Create a positive CFI culture

Recently I had an opportunity to visit with the NTSB. Normally any visit with the NTSB would be under circumstances that none of us would like to be in, but this was different. I was invited to the NTSB training center by a flight school owner and his instructors. We had just eaten pizza and I was sitting in the classroom when I really began to see some of the secret sauce of this successful flight training business.

This flight training business has a yearly full-day CFI standardization workshop, but they also bring the group together once a month. The monthly meetings do have the usual updates for standardization and ongoing issues, but they go quite a bit farther. They take the time to really share and celebrate successes in a way that makes it obvious the staff feels like they are part of something important and meaningful. It was such an upbeat and inspiring meeting, I secretly wanted to fill out a job application.

This particular monthly meeting included the NTSB meeting, which consisted of a full program of looking at actual evidence of training accidents and a tour of the NTSB training “laboratory.” The obvious effort involved in putting the evening on and having it go beyond the day-to-day logistics and issues of training operations was obvious. The investment of time and energy in the CFI as a person and whole aviator has resulted in such a positive and supportive CFI culture that it overflows into a positive and supportive customer experience at this school.

The CFI is the face of a flight school and the face of aviation as a whole for our new pilots in training. Efforts that show school leadership has an interest and values its CFIs are modeling the behavior we expect to be projected by the CFI to our customers.  As humans we tend to emulate behaviors that are modeled for us. So you may not have the NTSB training center with the pieced together remains of TWA flight 800 in your backyard, but there is always some type of experience you can make available for your staff to feed their own desires as a pilot and a person.

What do you do to create a positive CFI culture?

–Shannon Yeager, AOPA vice president of strategic initiatives in the Center to Advance the Pilot Community


  • Stephen Gatlin

    During these tough economic times it is difficult at best to recruit, train and pay fair market rates for quality CFIs. I think CFIs who are well paid, have ancillary company benefits such as reduced aircraft rental rates, reimbursement for continuing education programs such as FAAST seminars, etc. schools could retain the best of the best.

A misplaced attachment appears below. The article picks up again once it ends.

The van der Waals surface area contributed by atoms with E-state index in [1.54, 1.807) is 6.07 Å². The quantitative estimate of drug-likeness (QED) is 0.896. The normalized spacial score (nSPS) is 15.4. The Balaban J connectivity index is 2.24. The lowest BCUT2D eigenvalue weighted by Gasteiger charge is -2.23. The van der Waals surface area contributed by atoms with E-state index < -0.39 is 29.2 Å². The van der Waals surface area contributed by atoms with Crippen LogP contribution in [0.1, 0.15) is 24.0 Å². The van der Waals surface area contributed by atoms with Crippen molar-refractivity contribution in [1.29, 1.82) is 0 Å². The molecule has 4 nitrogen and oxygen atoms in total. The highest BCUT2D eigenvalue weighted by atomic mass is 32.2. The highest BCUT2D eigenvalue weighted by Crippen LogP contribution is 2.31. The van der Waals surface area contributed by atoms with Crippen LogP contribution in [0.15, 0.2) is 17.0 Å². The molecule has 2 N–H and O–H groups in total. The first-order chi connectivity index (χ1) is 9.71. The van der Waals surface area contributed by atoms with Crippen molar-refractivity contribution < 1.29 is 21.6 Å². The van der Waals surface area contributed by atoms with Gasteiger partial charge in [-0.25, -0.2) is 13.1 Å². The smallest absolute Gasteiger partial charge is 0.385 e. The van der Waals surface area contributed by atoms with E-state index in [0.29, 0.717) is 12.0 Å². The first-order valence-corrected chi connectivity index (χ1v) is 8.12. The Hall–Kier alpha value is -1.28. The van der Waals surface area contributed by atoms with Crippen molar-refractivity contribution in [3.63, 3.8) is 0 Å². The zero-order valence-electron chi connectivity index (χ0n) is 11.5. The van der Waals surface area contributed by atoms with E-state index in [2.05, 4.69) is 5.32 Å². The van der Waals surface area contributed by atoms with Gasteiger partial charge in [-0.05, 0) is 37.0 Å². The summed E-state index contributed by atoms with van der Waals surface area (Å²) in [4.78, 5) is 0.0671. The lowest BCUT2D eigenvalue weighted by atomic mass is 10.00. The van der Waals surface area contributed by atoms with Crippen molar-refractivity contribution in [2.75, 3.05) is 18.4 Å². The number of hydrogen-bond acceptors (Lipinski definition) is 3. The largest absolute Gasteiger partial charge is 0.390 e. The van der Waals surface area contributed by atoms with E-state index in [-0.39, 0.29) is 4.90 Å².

The more savvy and “glass” proficient and experienced in conjunction with good business and PR skills the greater the value the CFI is to the school. Career CFIs may have the background, training, and experience to avoid having accidents, but on the other hand, experience sometimes equals complacency.

    Time builders and those that have a dozen job applications who may up and leave without advance notice for that ever enticing airline job may not have the concern for the student, the flight school or it’s principals and therefore the risk of recruiting and retaining younger CFIs may not be the best fit. (Keep in mind I am not insinuating all young CFIs have this mindset.)

  • Rod Beck

    Steve; Best and most “common sense (cent$)” response to date! Pay/wages – performance bonus’s for license completion; LSA, Private, Instrument, etc and a 3 day trip to Vegas – or is that to far out of the “wingspan” incentives thinking for GA?

  • Venus Savage

    It’s astounding that the CFI is the face of the flight school, and is probably living on food stamps and wishing to get out of that job as quickly as possible.

    CFIs, thanks to their low wages, are bearing the cost of flight training so their more wealthy clients can save money. And yet, time building CFIs are bashed regularly in the aviation press.

    So, we’re paying them very little, then castigating them for not wishing to remain below the poverty line.